ATLANTA (AP) — Elections officials in Georgia are preparing for long lines and slow results in Tuesday’s primaries as poll closures and coronavirus restrictions complicate in-person voting and counties grapple with processing a huge increase in paper ballots received by mail.
Georgia Secretary of State Brad Raffensperger said Monday that voters should expect to face lines. He also said his office won't begin to release partial results until “the last precinct has closed.” And he predicted that the winners may not be known for days thereafter.
During the last day of early voting, some polls in Atlanta’s Fulton County were forced to stay open past midnight Friday to accommodate people waiting for hours through intermittent downpours of rain.
“It’s going to be a different election day than we’ve ever seen. We are still in the grips, albeit a loosening one, of COVID-19,” Raffensperger said during a news conference. “Fewer people will be able to be in the room voting than we used to see, due to social distancing. Time between use of the machines will be longer because of disinfecting protocols.”
More than 1.2 million Georgians have already voted early, Raffensperger said. A majority of those ballots were cast absentee by mail after the Republican elections chief sent absentee ballot applications to 6.9 million active registered voters, in part hoping to ease pressure on in-person poll operations.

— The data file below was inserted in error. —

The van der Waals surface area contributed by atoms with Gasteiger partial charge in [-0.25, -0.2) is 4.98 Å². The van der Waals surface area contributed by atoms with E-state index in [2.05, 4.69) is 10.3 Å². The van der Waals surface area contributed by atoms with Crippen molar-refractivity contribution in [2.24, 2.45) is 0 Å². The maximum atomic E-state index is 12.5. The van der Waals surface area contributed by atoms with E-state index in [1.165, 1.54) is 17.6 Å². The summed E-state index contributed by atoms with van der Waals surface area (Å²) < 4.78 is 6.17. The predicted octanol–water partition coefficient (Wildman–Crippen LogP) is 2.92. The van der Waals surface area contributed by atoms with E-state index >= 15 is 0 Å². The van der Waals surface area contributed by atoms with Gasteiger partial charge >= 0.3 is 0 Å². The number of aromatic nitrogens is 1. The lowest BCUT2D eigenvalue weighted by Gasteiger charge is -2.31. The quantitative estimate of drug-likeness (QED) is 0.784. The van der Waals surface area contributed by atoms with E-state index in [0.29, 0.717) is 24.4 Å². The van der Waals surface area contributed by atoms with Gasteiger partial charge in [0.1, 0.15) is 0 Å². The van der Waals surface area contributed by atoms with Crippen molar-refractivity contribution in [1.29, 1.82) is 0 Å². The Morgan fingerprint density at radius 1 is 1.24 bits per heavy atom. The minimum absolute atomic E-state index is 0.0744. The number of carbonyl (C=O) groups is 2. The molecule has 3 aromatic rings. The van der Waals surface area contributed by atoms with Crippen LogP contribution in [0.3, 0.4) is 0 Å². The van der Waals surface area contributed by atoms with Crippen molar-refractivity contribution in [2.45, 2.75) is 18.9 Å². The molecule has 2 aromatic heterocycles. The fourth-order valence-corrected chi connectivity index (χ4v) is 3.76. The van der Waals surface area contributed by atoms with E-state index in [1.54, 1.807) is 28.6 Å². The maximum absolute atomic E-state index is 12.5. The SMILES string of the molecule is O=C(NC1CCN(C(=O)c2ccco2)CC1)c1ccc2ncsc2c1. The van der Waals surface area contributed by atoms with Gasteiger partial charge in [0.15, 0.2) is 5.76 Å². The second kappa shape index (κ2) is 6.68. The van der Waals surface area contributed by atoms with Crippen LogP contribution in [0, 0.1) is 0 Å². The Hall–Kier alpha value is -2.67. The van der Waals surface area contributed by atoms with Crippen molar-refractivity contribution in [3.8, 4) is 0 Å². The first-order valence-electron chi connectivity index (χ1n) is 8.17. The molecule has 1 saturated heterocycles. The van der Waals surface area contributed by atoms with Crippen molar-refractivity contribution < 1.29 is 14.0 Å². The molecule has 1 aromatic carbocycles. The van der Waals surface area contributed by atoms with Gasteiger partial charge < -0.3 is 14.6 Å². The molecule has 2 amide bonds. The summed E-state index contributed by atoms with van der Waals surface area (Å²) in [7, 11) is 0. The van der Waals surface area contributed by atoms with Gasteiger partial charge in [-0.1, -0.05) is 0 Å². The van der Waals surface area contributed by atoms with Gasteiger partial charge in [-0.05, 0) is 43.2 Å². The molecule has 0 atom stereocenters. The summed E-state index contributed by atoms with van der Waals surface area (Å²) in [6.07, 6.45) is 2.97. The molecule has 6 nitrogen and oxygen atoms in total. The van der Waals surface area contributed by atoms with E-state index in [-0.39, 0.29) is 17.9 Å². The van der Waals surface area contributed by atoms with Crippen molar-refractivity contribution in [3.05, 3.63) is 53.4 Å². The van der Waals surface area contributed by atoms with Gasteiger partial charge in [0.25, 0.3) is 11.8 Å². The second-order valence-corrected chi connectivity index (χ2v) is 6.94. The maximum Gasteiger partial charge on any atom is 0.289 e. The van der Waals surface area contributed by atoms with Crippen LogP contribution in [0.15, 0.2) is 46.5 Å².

Since the start of the pandemic, counties across Georgia have faced poll-worker shortages and many have had to close or consolidate polling locations. But the push to get people to vote by mail has come with its own set of challenges.
Election officials in Fulton County have said that a technology glitch froze county email accounts after a flood of absentee ballot applications came in, leading to a backlog of thousands of applications that sat unprocessed for weeks. The county says it cleared the backlog, but the state election board started an investigation after some Fulton County voters never received ballots. The county said in a statement on Sunday that it will conduct a review.
Raffensperger said the large increase in paper ballots coming in by mail could also slow the tabulating process.
“To get a good concept of where we are with the election — who won, who lost, or who’s in the runoff, things like that — I would think that could take upward of a couple days in some of these really tightly contested elections,” Raffensperger said.
One of the most closely watched races being decided is the Democratic primary for the U.S. Senate seat held by Republican David Perdue, who is seeking reelection in November. Top Democrats vying for the nomination to take on Perdue include former congressional candidate Jon Ossoff, former Columbus Mayor Teresa Tomlinson and former candidate for lieutenant governor Sarah Riggs Amico.